How to Manage Costs and
Business Risks Related to
your IT Landscape



Artemios Kouniakis
Software Consultant | code4thought

What to Consider to Achieve Cost Control and Minimize Business Risks Related to your IT Landscape

How good quality software can be a catalyst for controlling costs and minimizing potential business risks?
As software becomes a material cost for organizations and a necessity to get access to existing or new customers, minimizing its cost without limiting revenue potential becomes a crucial factor to generate value for its stakeholders. Here comes the first inception of software costs. Most C-level people see the tip of the iceberg without identifying non-visible costs. The Iceberg Model presents below visible and non-visible costs.
These non-visible costs, as software usage increases, become an unexpected cost factor that should be fully acknowledged by the decision-makers. We will approach these costs by separating them into 5 main categories which represent the most crucial factors to minimize expenses.
Cost of Unsuccessful IT/Software Projects
The Standish Group has been reporting on IT project outcomes with a database of 50.000 projects. The CHAOS 2020 report (Author, The Standish Group. Title, CHAOS2020 Beyond Infinity, Link: released by Standish Group stated that only 35% of projects were successful, concerning time and budget. 19% of the projects get canceled before they are completed and 47% of the projects are challenged due to budget, schedule, or low-quality issues.
Cost of Poor Quality in Legacy Systems
It is estimated that the US spent $1,6 trillion in 2020 on IT, and 75% of this amount was spent on legacy systems ($1,2 trillion). Additionally, Codescene (Author, Codescene. Title, Code Red: The business impact of low code quality investigated) investigated the link between code health and time-to-market by measuring the average Time-In-Development for Jira tasks and correlating those numbers with the code health. The result was that implementing a task in code of good quality was 124% faster than in code of bad quality. The impact of poor quality code on salary and opportunity cost is more than obvious from that research.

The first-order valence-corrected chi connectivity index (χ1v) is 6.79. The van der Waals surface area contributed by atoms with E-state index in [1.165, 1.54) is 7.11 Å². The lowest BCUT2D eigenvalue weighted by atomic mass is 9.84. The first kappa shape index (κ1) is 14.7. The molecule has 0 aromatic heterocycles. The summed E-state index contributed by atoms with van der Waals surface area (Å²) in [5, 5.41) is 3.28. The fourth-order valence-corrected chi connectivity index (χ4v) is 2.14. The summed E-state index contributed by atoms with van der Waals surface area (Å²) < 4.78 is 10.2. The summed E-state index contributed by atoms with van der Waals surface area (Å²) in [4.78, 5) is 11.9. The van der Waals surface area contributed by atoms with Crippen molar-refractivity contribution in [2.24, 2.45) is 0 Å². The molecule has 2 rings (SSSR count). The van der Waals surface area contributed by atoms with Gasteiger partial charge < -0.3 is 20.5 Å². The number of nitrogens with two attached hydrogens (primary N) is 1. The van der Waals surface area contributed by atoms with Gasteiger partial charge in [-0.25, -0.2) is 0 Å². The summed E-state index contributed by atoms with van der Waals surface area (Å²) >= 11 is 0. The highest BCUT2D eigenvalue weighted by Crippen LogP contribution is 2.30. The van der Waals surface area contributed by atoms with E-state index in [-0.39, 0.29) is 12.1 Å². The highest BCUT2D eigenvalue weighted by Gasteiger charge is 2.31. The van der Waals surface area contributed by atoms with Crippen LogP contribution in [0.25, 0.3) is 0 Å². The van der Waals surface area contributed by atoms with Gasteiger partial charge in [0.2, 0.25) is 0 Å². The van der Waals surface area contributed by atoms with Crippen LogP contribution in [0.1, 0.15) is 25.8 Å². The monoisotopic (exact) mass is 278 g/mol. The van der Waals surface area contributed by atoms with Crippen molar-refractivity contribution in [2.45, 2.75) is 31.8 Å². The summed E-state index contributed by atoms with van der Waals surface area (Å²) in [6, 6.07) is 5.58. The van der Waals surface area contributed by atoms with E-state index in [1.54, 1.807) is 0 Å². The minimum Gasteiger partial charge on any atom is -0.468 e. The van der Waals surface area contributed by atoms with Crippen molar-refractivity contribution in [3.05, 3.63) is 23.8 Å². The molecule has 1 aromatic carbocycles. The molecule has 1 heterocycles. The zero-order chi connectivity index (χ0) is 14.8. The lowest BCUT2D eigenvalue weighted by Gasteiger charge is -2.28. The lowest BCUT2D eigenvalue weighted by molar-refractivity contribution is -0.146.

Cost of Operational Software Failures
The latest years were dominated by software failures including ransomware attacks, cybersecurity attacks, IT outages, and data leakages which affected huge companies and millions of customers. In 2018, the estimated amount of operational software failures was $1,275 trillion. In current years, it is noticed an increasing number of failures which is an indication that the cost of failure is increasing. Additionally, Al Tamimi & co. reported that in 2018, $1 trillion of assets were stolen which is estimated to be $6 trillion in 2021 (Author, Altamim & co. Article title, The New World of Tech: Cybercrime and Cybersecurity in the UAE)
Cost of Technical Debt
According to Stripe’s “The Developer Coefficient” report, each developer works on average 41,1 hours per week, where 13,5 of them are spent on technical debt and 3,8 on bad code (that is a bit more than 25% of their working time). The estimated global GDP loss from developer time spent on bad code is $85 billion on an annual basis.